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Reinventing You: The Story of Elizabeth Gilbert

How the author of Eat, Pray, Love changes fearlessly to find happiness.

Reinventing You: The Story of Elizabeth Gilbert
Reinventing You: The Story of Elizabeth Gilbert

Millions have admired Elizabeth Gilbert for her story of breaking free from a comfortable New York life to travel the world—and how she found love and found herself along the way. She wrote about it in the New York Times best-selling autobiography, Eat Pray Love, and was played by Julia Roberts in the blockbuster adaptation grossing more than $200 million. Her journey has inspired countless people around the world to start their own missions to self-discovery, but that still wasn’t enough for Gilbert.

Where most people would take all the success, money, and fame, and rest on their laurels, Gilbert has persisted in reinventing herself over and over again, even when it didn’t lead to immediate success. She understands what we at Selfmade understand—that those on our journey never really “make it”, and stay hungry no matter how much success we find.

Along the way, Gilbert’s reinvention has led to unexpected developments in her professional life, and her personal life. So this is far more than the story of how a girl who grew up on a farm and became a worldwide celebrity worth $25 million—it’s a lesson in how much we stand to gain when we’re brave enough to reinvent ourselves at any moment. Now here’s her story.


A Writer Who Wouldn’t Study English

Elizabeth Gilbert knew she wanted to write since she was a little girl in Connecticut. Her parents owned a Christmas tree farm, and the time she didn’t spend working outside or babysitting was spent reading books and writing stories. She submitted her first piece of writing to The New Yorker when she was just a teenager, but every pitch she sent in was rejected.

When she went to New York University, Gilbert avoided majoring in English literature. After just one writing class, she realized that there wasn’t a lot these professors could teach her that she didn’t already know from a lifetime of reading. Instead, she believed it was better to follow in Ernest Hemingway’s footsteps, and experience life to the fullest by traveling, working odd jobs, and having fun. But this could be part of the reason why after graduating she couldn’t find a literary job in New York City. Instead, she ended up working as a waitress in Philadelphia.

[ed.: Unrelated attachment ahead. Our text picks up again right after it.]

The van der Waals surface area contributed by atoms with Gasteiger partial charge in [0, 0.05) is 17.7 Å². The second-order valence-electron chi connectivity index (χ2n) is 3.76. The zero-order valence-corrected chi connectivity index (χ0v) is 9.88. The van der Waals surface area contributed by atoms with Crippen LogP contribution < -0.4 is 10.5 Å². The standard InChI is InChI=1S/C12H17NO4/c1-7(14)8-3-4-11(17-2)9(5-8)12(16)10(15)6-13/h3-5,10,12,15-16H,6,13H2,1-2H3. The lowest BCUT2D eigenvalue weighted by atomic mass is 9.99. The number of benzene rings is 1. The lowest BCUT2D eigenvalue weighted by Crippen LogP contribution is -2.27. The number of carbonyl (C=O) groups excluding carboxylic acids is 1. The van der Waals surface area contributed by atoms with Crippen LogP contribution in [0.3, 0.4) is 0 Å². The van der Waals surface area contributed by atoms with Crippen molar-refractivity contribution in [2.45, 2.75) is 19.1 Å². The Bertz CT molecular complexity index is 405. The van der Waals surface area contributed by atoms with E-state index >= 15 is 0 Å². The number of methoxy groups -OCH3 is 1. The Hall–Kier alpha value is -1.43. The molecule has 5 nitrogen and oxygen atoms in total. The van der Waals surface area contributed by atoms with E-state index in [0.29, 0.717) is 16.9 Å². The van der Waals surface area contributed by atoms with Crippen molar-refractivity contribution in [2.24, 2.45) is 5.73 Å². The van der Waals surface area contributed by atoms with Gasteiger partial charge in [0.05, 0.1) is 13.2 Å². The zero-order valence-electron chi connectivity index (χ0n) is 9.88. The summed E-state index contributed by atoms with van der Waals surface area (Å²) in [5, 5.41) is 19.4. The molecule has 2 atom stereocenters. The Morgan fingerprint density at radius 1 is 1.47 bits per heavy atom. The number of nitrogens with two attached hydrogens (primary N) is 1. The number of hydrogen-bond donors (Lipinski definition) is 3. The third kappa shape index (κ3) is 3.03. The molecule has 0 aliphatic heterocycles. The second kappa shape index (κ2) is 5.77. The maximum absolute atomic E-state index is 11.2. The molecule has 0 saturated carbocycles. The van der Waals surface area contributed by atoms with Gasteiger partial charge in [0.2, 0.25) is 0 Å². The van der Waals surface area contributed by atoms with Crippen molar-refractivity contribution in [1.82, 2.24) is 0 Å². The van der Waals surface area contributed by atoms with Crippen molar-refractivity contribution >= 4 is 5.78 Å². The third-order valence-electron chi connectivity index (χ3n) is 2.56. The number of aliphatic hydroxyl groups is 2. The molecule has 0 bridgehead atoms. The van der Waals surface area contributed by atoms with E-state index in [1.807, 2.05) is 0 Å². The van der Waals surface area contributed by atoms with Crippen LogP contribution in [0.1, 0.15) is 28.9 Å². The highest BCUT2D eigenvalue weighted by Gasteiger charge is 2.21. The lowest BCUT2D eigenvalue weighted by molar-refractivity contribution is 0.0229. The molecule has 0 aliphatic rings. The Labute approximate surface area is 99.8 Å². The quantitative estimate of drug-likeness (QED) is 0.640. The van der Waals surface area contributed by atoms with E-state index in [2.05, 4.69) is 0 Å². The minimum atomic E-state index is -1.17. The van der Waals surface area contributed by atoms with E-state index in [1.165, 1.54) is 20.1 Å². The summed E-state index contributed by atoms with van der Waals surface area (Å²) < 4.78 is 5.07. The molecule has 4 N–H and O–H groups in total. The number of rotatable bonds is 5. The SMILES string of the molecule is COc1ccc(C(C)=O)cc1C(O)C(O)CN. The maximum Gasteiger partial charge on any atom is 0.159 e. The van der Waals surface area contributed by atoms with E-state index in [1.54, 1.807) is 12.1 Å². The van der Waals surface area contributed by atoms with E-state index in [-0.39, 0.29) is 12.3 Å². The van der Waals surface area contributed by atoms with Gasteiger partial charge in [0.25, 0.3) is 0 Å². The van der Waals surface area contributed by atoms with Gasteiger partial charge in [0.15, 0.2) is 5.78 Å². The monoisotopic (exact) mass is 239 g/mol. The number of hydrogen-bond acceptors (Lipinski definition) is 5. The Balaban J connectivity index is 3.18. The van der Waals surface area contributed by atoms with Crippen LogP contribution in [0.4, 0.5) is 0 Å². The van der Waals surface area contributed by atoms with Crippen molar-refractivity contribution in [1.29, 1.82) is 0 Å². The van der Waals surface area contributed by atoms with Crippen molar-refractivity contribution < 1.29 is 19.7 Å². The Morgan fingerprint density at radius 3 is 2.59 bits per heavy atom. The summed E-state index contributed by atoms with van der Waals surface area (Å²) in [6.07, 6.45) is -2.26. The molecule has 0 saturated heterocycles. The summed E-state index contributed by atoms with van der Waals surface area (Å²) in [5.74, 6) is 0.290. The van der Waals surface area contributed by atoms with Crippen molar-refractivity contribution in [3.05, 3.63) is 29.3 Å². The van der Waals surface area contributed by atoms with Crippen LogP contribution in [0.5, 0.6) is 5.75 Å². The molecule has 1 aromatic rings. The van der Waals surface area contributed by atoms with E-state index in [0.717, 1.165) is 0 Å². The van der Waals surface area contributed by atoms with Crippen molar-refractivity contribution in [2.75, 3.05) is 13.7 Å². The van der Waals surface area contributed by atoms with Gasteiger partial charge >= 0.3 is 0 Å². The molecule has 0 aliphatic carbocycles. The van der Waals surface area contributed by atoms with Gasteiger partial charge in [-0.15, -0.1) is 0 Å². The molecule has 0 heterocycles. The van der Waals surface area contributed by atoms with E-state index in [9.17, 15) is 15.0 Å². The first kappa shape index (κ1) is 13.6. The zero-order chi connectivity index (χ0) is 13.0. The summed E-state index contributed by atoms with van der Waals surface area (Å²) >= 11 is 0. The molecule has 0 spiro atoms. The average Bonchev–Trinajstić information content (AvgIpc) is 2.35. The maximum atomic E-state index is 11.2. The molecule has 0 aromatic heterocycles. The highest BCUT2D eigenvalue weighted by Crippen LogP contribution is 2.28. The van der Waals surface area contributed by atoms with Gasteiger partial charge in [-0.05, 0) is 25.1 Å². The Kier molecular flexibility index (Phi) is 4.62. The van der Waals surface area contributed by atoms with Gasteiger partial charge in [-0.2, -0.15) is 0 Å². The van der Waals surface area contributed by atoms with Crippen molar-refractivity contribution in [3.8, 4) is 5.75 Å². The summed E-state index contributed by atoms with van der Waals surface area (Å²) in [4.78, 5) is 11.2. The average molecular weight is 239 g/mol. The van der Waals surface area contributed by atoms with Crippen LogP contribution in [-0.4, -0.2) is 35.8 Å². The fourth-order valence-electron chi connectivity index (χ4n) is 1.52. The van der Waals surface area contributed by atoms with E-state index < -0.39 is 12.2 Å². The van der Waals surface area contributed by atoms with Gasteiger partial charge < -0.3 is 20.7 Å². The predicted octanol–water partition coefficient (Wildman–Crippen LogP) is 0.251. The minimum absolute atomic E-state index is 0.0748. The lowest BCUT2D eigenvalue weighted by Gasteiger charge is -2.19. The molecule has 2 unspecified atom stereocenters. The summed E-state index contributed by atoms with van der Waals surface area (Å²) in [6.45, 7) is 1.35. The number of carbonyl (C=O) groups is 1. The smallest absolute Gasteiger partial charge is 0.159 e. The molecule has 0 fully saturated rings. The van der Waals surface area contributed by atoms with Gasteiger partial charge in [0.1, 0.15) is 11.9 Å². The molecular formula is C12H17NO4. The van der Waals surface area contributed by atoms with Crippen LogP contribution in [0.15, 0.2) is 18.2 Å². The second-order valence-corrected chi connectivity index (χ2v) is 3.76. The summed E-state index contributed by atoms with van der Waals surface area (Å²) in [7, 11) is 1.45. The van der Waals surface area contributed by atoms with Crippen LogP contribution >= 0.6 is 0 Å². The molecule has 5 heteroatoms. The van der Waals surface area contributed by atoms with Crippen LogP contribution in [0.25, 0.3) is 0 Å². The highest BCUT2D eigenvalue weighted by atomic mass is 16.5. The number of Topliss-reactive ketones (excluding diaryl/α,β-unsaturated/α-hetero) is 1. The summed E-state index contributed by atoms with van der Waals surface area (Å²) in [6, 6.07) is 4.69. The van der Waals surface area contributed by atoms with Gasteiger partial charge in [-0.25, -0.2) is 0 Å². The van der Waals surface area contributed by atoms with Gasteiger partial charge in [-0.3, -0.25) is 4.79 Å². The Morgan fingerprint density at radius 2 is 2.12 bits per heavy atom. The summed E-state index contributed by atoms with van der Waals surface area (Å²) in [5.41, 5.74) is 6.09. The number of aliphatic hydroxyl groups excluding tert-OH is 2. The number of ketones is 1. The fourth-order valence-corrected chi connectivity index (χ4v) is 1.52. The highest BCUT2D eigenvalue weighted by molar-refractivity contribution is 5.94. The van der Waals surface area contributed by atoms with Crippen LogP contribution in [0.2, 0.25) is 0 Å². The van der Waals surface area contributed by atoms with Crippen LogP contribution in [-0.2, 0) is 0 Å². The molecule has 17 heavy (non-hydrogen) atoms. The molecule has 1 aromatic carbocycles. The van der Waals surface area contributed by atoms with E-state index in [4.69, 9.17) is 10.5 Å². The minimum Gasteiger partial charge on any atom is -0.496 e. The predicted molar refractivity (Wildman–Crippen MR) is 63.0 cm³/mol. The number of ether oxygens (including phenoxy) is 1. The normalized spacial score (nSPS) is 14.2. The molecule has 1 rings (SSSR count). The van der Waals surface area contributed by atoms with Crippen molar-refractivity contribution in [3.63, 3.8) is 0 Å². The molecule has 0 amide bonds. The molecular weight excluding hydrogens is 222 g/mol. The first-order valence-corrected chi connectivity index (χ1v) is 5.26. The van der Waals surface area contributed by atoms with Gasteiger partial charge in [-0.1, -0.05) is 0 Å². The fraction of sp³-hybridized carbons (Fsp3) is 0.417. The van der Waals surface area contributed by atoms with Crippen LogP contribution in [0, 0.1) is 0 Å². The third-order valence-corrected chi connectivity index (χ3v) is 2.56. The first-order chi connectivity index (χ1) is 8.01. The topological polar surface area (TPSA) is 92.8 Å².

For 6 years, I had nothing but rejection letters...But I loved writing more than I hated failing. I loved writing more than my own ego.”-Elizabeth Gilbert

Finally, in 1993 Gilbert achieved her first paid gig as a writer when Esquire Magazine published her short story “Pilgrims”. She took this as a sign that it was time for her to begin a new life in New York City, but even though she was now getting paid to write on occasion, she still needed a full time job to pay the bills. She found it as a bartender and dancer at a bar called Coyote Ugly. If that sounds familiar, it’s because Gilbert wrote a lesser-known story based on her life working there called "The Muse of the Coyote Ugly Saloon", which was adapted into the very widely known movie Coyote Ugly in 2000.

 

 

In Coyote Ugly, they changed Elizabeth’s name, and anyone who was based on a real-life person. The producers made the main character an aspiring singer-songwriter instead of a freelance writer, but a decade before Eat, Pray, Love would hit the big screen, Gilbert’s influence was already being felt on it.

In the movie, the main character falls in love with a man she met at the bar. They kiss, and it fades to black at the end, but in real life, it was the story of how Elizabeth Gilbert met her first husband Michael Cooper, who she married in 1994. Although few people know that Gilbert was responsible for the story behind Coyote ugly, the disintegration of the relationship that it depicted would be the foundation for all her success that was to come.

Losing Happiness, and Finding It

Elizabeth Gilbert finally had what most people would consider a “happily ever after”. Her stories were published on a regular basis for high-paying magazines like GQ, Travel + Leisure, and the New York Times Magazine. She was living the dream of being a high-paid writer in New York City, and was married to a handsome and charming husband. They bought a house, and she was socializing with the literary scene in New York.

From the outside, it seemed perfect. But on the inside, Gilbert was struggling. Elizabeth fought with Michael often. She tried, but couldn’t get pregnant. She went to therapy took antidepressants, but no matter what she did, she felt there was no way to revive the joy in her life. In 2002, she left Michael and filed for divorce. She began dating a man named David, hoping for a new start, but their relationship ended too. She was left alone, with a broken heart, and all the success in the world couldn’t change that. She needed a plan—but what she had, was just a dream.

This is a good sign, having a broken heart. It means we have tried for something.”-Elizabeth Gilbert